Though we rolled out Workday Student in Feb 2019 in a limited fashion, the wider rollout to all students began in May 2019. Then, starting in July, we moved to Workday as our system of record. As is common with such major transitions, we continued to use Banner in parallel for a semester for a handful of things by synchronizing data between the two systems. We have a home grown degree audit system that relied on Banner we decided it is not worth moving because of the disruption it would have caused for our seniors and the faculty advisors. It turned out to be the right decision given what happened in March!
I am very happy to report that we have successfully completed a full academic year in Workday student. With the degree completion for seniors and academic honors entered on May 31 and transcripts reflecting them, it has been a thrilling ride! Thanks to the core team that consisted of staff members from the Registrar’s Office, Student Financial Services, Office of Institutional Research and of course, LTS, working so hard to make all of this happen. We could not have gotten here without Alchemy and Workday! We also had involvement from several other departments such as Dean of Students, International Student office, Study Abroad, and the Provost’s office. So, it indeed took a village but we all worked with enormous focus and in coordination to make it all happen…
In Higher Ed, the activities of an academic year has remained very predictable. The academic year begins by welcoming the newest members of the community, and then – the Fall semester starts, the Fall break and mid terms, Registering for the Spring, Thanksgiving, Early Admissions for the following year, Finals, Holiday Break, Winter Session, Spring Semester, Spring Break & midterms, Registration for Fall, Regular Admission notification, Spring Open Campus, Commencement, Reunion, Summer Session – and the cycle begins again. There are many variations on this theme, but each of the institutions has a predictable cycle. Though we have had some serious disruptions recently – 9/11 for one, a couple of major financial crises – but nothing stopped us from operating in significantly different ways.
But then came the COVID-19 pandemic. No one could have anticipated and planned for a global pandemic like this! So, it is remarkable what we have been able to accomplish collectively since March. The students and faculty adopted to a totally different and imperfect way to do remote learning/teaching amongst all sorts of issues that one rarely needs to deal with – staying at home and competing for bandwidth, family issues much closer to you than before, child care and elder care and so on and so forth. Despite all of this, teaching and learning happened and we can all agree it was not perfect, but everyone adjusted, improvised and through their creativity constantly improved the experience.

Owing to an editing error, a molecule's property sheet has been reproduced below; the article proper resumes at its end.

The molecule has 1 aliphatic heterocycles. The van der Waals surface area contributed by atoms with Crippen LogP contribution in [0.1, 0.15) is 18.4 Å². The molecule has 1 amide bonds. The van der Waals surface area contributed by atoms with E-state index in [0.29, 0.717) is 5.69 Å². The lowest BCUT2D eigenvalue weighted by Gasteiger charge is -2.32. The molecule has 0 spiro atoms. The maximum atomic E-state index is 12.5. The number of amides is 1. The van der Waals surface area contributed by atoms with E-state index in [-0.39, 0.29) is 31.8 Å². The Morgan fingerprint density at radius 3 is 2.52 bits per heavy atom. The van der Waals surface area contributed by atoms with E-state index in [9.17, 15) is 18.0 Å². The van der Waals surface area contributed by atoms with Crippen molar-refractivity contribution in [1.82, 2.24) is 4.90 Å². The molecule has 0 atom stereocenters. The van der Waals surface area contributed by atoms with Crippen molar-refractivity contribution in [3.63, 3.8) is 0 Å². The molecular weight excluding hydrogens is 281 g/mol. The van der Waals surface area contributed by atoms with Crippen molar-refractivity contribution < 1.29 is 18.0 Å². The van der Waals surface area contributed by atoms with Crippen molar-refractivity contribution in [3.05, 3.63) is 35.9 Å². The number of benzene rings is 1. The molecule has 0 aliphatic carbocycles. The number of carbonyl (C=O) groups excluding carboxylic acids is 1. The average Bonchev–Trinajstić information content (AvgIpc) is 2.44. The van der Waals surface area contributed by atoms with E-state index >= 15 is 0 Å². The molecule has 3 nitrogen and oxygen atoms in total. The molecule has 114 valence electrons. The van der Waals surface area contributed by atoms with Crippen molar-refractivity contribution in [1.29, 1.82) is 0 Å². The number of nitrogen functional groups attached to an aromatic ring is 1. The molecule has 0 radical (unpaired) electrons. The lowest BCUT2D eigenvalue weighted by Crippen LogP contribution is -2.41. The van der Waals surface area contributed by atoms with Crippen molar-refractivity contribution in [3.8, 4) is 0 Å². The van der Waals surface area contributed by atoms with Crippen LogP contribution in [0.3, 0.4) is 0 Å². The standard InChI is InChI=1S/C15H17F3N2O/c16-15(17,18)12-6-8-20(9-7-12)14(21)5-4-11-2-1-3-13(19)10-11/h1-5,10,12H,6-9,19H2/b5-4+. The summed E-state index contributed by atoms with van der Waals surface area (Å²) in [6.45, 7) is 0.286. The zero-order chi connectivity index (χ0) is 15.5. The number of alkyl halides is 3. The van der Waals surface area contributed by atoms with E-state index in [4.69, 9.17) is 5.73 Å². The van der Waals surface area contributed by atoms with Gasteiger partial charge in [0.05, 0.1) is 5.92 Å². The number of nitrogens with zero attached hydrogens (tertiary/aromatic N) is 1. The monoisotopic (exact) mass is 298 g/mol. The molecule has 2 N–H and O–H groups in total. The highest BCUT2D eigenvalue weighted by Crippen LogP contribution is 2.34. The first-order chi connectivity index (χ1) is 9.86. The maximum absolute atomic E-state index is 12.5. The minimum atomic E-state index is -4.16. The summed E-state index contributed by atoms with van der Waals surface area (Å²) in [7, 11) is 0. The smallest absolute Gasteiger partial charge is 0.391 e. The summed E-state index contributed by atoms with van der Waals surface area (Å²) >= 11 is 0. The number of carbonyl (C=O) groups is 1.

As much as this was a huge disruption in March, there was less uncertainty. For example, we knew that the most students, faculty and staff needed to leave the College and work and learn from home. That was not a choice! But now, here we are, in May and need to plan how would the next academic year shape up. It is very different with a lot of uncertainties and is creating a lot of anxiety and frustrations all around.
On the one hand, the last few weeks went by so fast.. On the other, though the rapid response to the COVID-19 crisis at the College began about a month ago, it feels like we have been on this for several months. This is a recount of how we prepared for supporting the remote instruction at the College and supporting work from home (WFH) for the administrative staff and faculty.
Before I start, I want to thank the all the LTS staff for rising to the occasion, especially those who spent a lot of time and effort to support the faculty and students in getting ready for remote instruction. We also could not have done this without excellent collaboration with Prof Oscar Fernandez, Associate Professor of Mathematics and PLTC Faculty Director. The unwavering support from the Provost’s office and the senior leadership was critical in our ability to make swift decisions, something we needed to do a lot in a short period of time. And finally, the familiarity of Zoom as a tool for many already and the fact that one could easily learn and adopt played a major role. The faculty and students have been tremendous partners through all of this and we are fortunate that all of these came together at this critical time and I am happy to report that the first week has gone remarkably well and we are hoping that this will continue.